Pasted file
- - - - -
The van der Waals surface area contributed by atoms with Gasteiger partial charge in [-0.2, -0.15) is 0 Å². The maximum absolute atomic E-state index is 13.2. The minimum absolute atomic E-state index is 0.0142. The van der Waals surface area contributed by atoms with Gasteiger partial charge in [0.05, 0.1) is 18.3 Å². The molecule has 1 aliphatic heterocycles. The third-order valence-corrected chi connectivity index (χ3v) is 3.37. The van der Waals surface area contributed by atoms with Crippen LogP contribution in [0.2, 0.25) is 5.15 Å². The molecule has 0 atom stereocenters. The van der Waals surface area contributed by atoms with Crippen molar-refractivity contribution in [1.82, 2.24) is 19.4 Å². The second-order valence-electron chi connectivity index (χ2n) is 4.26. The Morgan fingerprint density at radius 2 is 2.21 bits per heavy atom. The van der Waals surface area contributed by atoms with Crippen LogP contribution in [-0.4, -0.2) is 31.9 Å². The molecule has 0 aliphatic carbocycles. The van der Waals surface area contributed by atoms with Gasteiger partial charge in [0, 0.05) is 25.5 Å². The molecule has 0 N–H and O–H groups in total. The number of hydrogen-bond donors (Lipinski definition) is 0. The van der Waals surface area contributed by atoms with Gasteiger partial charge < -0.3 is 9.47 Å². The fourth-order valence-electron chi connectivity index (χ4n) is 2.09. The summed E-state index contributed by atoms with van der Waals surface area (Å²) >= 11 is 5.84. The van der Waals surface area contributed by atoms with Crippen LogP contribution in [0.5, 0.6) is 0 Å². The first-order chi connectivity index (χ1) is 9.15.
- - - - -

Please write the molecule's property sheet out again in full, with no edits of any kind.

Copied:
The van der Waals surface area contributed by atoms with Gasteiger partial charge in [-0.2, -0.15) is 0 Å². The maximum absolute atomic E-state index is 13.2. The minimum absolute atomic E-state index is 0.0142. The van der Waals surface area contributed by atoms with Gasteiger partial charge in [0.05, 0.1) is 18.3 Å². The molecule has 1 aliphatic heterocycles. The third-order valence-corrected chi connectivity index (χ3v) is 3.37. The van der Waals surface area contributed by atoms with Crippen LogP contribution in [0.2, 0.25) is 5.15 Å². The molecule has 0 atom stereocenters. The van der Waals surface area contributed by atoms with Crippen molar-refractivity contribution in [1.82, 2.24) is 19.4 Å². The second-order valence-electron chi connectivity index (χ2n) is 4.26. The Morgan fingerprint density at radius 2 is 2.21 bits per heavy atom. The van der Waals surface area contributed by atoms with Crippen LogP contribution in [-0.4, -0.2) is 31.9 Å². The molecule has 0 aliphatic carbocycles. The van der Waals surface area contributed by atoms with Gasteiger partial charge in [0, 0.05) is 25.5 Å². The molecule has 0 N–H and O–H groups in total. The number of hydrogen-bond donors (Lipinski definition) is 0. The van der Waals surface area contributed by atoms with Gasteiger partial charge < -0.3 is 9.47 Å². The fourth-order valence-electron chi connectivity index (χ4n) is 2.09. The summed E-state index contributed by atoms with van der Waals surface area (Å²) >= 11 is 5.84. The van der Waals surface area contributed by atoms with Crippen LogP contribution in [0.5, 0.6) is 0 Å². The first-order chi connectivity index (χ1) is 9.15.